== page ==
Japan earthquake taking toll on car sales

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Seven On Your Side
June 9, 2011 2:02:58 PM PDT
The earthquake and tsunami in Japan crippled car production in parts of the country. Now dealers in the U-S are scrambling to cope with a new car shortage some are calling "unprecedented."

Two car dealerships with one problem.

The devastating earthquake struck Japan more than two months ago, but some of the effects are just now hitting American soil. Automakers aren't operating at full speed, and that means we could see a car shortage this summer.

"We are probably going to get about 70 cars a month. That would be about 30 percent down for the normal numbers that we normally get this time of year. So it's not great," said Rick DeSilva, Owner, Liberty Subaru.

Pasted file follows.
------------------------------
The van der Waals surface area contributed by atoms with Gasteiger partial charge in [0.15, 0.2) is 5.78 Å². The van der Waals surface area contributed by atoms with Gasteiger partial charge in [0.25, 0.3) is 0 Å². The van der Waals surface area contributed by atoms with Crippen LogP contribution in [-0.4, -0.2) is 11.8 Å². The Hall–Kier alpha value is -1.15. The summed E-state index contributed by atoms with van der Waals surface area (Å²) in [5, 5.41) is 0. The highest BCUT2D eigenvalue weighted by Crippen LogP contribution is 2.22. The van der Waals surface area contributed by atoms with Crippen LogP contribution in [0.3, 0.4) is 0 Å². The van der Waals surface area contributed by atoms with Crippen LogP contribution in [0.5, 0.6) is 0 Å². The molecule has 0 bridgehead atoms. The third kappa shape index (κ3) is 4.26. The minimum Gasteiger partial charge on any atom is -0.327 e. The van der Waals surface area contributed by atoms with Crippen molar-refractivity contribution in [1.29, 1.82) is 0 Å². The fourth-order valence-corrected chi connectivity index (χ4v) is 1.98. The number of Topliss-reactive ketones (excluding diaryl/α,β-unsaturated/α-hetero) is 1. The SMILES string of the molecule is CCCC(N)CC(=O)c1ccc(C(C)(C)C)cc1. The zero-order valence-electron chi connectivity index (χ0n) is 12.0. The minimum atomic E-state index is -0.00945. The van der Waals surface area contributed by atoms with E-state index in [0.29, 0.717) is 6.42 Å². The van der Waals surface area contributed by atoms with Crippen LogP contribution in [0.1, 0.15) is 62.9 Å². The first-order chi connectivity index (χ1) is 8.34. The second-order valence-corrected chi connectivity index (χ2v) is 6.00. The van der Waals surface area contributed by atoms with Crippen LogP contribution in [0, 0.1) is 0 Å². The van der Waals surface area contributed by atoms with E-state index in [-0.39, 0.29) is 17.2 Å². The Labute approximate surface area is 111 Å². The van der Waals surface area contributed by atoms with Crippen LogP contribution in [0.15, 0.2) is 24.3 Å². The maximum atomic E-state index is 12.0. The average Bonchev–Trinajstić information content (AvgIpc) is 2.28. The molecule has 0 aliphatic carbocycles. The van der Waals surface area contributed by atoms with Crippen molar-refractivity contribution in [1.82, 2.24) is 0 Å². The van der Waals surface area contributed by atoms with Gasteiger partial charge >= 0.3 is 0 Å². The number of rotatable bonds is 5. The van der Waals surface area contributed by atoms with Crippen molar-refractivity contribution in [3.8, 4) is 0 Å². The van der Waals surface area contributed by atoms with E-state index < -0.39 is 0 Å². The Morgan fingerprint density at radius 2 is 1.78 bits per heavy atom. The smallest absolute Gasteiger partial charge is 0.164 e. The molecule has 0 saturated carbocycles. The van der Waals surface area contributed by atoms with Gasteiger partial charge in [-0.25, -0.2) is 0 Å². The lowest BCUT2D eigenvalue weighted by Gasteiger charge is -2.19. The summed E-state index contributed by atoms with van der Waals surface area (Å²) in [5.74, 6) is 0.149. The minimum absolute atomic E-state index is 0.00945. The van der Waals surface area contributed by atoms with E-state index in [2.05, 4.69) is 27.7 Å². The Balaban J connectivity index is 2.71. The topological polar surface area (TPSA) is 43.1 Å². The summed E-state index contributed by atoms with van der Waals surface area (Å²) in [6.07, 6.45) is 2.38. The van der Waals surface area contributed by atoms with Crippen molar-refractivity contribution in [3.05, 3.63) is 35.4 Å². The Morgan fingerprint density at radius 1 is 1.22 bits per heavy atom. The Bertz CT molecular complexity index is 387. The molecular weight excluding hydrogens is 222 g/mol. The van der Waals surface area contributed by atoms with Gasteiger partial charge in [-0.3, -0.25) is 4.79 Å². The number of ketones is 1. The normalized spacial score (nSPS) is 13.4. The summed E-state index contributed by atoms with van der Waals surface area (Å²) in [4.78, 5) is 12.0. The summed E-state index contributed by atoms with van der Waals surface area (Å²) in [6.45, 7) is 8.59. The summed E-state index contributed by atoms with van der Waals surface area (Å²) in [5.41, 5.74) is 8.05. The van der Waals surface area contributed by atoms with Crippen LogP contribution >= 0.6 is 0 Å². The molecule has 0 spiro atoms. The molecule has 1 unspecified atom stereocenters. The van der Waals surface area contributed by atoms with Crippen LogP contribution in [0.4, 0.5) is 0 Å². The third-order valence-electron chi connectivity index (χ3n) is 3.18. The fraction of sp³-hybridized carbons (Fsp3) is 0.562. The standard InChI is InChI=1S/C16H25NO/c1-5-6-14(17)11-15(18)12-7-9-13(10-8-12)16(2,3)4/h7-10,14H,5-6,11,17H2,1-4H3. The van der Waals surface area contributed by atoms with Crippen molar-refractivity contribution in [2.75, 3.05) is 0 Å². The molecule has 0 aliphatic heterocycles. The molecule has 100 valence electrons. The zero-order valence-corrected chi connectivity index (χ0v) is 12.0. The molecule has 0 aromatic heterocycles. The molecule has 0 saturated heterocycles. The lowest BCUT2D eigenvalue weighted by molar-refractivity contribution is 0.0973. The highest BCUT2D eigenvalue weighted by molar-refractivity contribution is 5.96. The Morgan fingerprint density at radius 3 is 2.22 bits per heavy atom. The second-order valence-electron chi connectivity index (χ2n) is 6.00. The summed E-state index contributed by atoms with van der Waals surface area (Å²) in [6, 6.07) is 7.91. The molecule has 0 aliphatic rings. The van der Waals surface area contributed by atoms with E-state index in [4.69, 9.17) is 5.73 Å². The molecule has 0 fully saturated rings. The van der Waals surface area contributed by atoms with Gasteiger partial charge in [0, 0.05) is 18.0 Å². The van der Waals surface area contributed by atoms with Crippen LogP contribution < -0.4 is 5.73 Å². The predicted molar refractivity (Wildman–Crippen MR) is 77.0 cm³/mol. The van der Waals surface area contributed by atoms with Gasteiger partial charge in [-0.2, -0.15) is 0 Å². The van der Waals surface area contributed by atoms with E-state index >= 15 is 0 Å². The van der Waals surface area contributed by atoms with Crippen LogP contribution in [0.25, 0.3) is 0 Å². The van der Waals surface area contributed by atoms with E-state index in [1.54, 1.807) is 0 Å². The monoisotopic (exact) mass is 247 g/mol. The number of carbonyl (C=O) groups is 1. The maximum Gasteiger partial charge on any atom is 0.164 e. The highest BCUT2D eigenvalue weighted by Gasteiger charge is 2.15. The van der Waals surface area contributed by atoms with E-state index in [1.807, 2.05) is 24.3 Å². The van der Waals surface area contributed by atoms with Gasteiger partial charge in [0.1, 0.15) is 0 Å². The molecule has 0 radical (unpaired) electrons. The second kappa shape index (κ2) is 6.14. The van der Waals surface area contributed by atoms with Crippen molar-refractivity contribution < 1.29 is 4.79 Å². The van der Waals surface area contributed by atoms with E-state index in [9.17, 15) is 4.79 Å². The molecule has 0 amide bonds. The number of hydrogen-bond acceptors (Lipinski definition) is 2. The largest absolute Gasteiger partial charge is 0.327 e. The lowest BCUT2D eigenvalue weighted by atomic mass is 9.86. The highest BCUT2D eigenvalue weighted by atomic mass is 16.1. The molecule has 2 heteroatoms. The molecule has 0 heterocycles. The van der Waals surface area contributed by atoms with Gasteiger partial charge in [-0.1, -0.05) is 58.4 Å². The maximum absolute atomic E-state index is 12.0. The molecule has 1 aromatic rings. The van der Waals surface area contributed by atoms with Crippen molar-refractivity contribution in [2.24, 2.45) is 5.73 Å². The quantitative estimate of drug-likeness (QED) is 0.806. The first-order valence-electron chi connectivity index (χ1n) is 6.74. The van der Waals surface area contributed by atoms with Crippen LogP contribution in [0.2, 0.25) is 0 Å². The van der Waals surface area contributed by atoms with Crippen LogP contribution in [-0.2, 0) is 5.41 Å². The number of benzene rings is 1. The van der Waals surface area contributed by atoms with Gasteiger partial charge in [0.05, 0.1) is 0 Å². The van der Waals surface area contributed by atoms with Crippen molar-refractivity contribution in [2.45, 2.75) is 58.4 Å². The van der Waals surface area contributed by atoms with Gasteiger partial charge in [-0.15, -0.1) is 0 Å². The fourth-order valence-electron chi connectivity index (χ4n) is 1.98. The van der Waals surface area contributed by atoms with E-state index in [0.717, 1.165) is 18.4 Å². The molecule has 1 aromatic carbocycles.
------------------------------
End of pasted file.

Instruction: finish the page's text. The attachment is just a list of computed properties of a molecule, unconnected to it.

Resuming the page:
The auto industry has been through tough times before, but what makes this situation so unique is that dealers don't know when things will get back to normal.

"There's still a little bit of uncertainty as far as exactly when we are going to get cars, what we are going to get, what the numbers may be, there's really not a real good forecast," adds DeSilva.

And with fewer cars to sell, there are fewer dollars to pay employees.

"I have a huge responsibility. We're responsible for people and, you know, we're also responsible for making sure people's needs are met. If you're asking let's put it this way, I don't sleep very well," said Laura Botsacos, co-owner, James Toyota Scion.

Unfortunately, there's not much these business owners can do. They don't make the cars and they can't change what's available. So they're literally watching business walk out the door.

This is a supply and demand business. So the bottom line is the bottom line. With fewer cars available, prices are rising. Edmunds-dot-com says overall car prices are up $350 since the earthquake.


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